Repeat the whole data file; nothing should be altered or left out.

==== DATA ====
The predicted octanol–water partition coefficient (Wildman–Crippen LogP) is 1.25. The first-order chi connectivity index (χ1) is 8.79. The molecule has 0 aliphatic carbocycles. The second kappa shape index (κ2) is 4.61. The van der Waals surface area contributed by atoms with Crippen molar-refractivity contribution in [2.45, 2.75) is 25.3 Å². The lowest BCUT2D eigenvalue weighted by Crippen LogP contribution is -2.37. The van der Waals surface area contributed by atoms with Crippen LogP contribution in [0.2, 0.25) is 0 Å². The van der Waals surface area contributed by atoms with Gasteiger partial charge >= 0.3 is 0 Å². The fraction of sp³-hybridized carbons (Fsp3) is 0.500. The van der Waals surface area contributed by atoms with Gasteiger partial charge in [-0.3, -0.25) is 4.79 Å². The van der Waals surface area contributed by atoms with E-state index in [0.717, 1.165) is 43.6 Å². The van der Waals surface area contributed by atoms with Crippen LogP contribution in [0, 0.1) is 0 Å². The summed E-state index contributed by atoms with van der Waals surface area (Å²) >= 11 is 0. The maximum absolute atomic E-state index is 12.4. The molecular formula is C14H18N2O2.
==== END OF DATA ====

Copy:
The predicted octanol–water partition coefficient (Wildman–Crippen LogP) is 1.25. The first-order chi connectivity index (χ1) is 8.79. The molecule has 0 aliphatic carbocycles. The second kappa shape index (κ2) is 4.61. The van der Waals surface area contributed by atoms with Crippen molar-refractivity contribution in [2.45, 2.75) is 25.3 Å². The lowest BCUT2D eigenvalue weighted by Crippen LogP contribution is -2.37. The van der Waals surface area contributed by atoms with Crippen LogP contribution in [0.2, 0.25) is 0 Å². The van der Waals surface area contributed by atoms with Gasteiger partial charge >= 0.3 is 0 Å². The fraction of sp³-hybridized carbons (Fsp3) is 0.500. The van der Waals surface area contributed by atoms with Gasteiger partial charge in [-0.3, -0.25) is 4.79 Å². The van der Waals surface area contributed by atoms with E-state index in [0.717, 1.165) is 43.6 Å². The van der Waals surface area contributed by atoms with Crippen LogP contribution in [0, 0.1) is 0 Å². The summed E-state index contributed by atoms with van der Waals surface area (Å²) >= 11 is 0. The maximum absolute atomic E-state index is 12.4. The molecular formula is C14H18N2O2.